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. Last Updated: 07/27/2016

News in Brief

New Buryatia President

President Vladimir Putin has nominated Tomsk Deputy Governor Vyacheslav Nagovitsyn as the new president of the republic of Buryatia, Interfax reported Wednesday.

Putin submitted Nagovitsyn's nomination for approval to Buryatia's legislative assembly on Monday, a source in the assembly told Interfax. The Kremlin confirmed the nomination, Interfax said.

Nagovitsyn, 51, has worked as deputy head of the Tomsk region for the past nine years. He replaces Leonid Potapov, who had presided over the republic since 1994.

On Tuesday, Putin renominated Belgorod Governor Yevgeny Savchenko for a fifth term. (MT)

British Man Assaulted

A traffic police officer in Lipetsk is being investigated on suspicion of assaulting a British citizen last week after pulling him over for speeding.

The officer pulled over the 39-year-old British man, who has lived in Lipetsk for three years, on the morning of May 31, pulled him out of the car and hit him, the foreigner's wife told

Tatyana Tkachyova, spokeswoman for the regional prosecutor's office, said the officer denied beating the man but that prosecutors opened an investigation after a medical examination showed the British man had been injured, reported. (MT)

Extended Presidential Term

Federation Council Speaker Sergei Mironov said Wednesday that the parliament could look into extending the presidential term only in late 2008, after President Vladimir Putin leaves office.

The statement appeared aimed at dampening persistent speculation that Putin aims to stay in office past the end of his second term in April. The Constitution allows only two consecutive four-year terms.

Putin said in an interview this week that he believed the presidential term should be longer than four years. (AP)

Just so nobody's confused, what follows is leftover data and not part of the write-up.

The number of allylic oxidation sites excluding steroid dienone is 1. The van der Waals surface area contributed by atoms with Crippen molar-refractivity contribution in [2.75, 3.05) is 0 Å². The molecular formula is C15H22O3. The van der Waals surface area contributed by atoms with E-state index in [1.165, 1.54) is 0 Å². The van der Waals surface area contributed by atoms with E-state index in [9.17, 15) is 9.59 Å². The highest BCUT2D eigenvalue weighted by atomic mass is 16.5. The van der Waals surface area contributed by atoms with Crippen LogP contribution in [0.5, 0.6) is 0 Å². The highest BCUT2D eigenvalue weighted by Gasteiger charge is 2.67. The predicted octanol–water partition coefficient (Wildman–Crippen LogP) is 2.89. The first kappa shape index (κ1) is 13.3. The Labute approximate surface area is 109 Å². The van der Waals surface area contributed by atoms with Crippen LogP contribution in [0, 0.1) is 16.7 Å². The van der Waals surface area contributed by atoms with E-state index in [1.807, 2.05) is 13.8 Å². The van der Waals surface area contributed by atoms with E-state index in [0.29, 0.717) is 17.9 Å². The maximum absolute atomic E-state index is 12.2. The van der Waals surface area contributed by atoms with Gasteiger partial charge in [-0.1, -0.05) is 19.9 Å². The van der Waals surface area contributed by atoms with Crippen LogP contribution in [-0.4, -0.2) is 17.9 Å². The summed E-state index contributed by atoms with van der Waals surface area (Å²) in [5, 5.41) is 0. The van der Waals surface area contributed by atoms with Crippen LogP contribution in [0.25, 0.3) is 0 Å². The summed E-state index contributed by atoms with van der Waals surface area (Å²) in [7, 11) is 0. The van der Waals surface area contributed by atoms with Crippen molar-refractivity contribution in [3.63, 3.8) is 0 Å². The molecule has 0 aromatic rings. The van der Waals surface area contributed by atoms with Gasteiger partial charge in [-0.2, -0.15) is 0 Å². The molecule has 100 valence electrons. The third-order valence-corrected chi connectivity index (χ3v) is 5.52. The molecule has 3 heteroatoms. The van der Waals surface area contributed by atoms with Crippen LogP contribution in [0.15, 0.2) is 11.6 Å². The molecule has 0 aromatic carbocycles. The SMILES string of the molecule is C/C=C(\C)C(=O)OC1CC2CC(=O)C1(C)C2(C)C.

U.S. Congress Backs Estonia

WASHINGTON -- The U.S. House of Representatives unanimously passed a resolution supporting Estonia amid tension with Russia since the removal in April of a monument commemorating a Red Army victory in World War II.

The resolution, which passed 412-0, expressed solidarity with Estonia and condemned violence in Tallinn, the capital of Estonia, and Moscow.

The carefully worded resolution, which is not binding on U.S. foreign policy, avoided direct condemnation of Russia, but noted Russia's refusal of a request by the Estonian government for cooperation during the crisis.

The U.S. Senate also passed a resolution last month condemning the violent reaction to the statue's removal. (AP)

Executive Killed in Kiev

KIEV -- Gunmen burst into an office during a meeting in Kiev and fatally shot the director of a major electronics company in Ukraine -- the latest in a series of killings of businessmen in the country.

Two men wearing sunglasses entered the office of Radio Market director Hennadiy Suprunenko, city police spokesman Volodymyr Polishchuk said.

They ordered Suprunenko to stand up and everybody else in the room to lie down on the floor, then fired about nine bullets at Suprunenko, who died at the scene, Polishchuk said. (AP)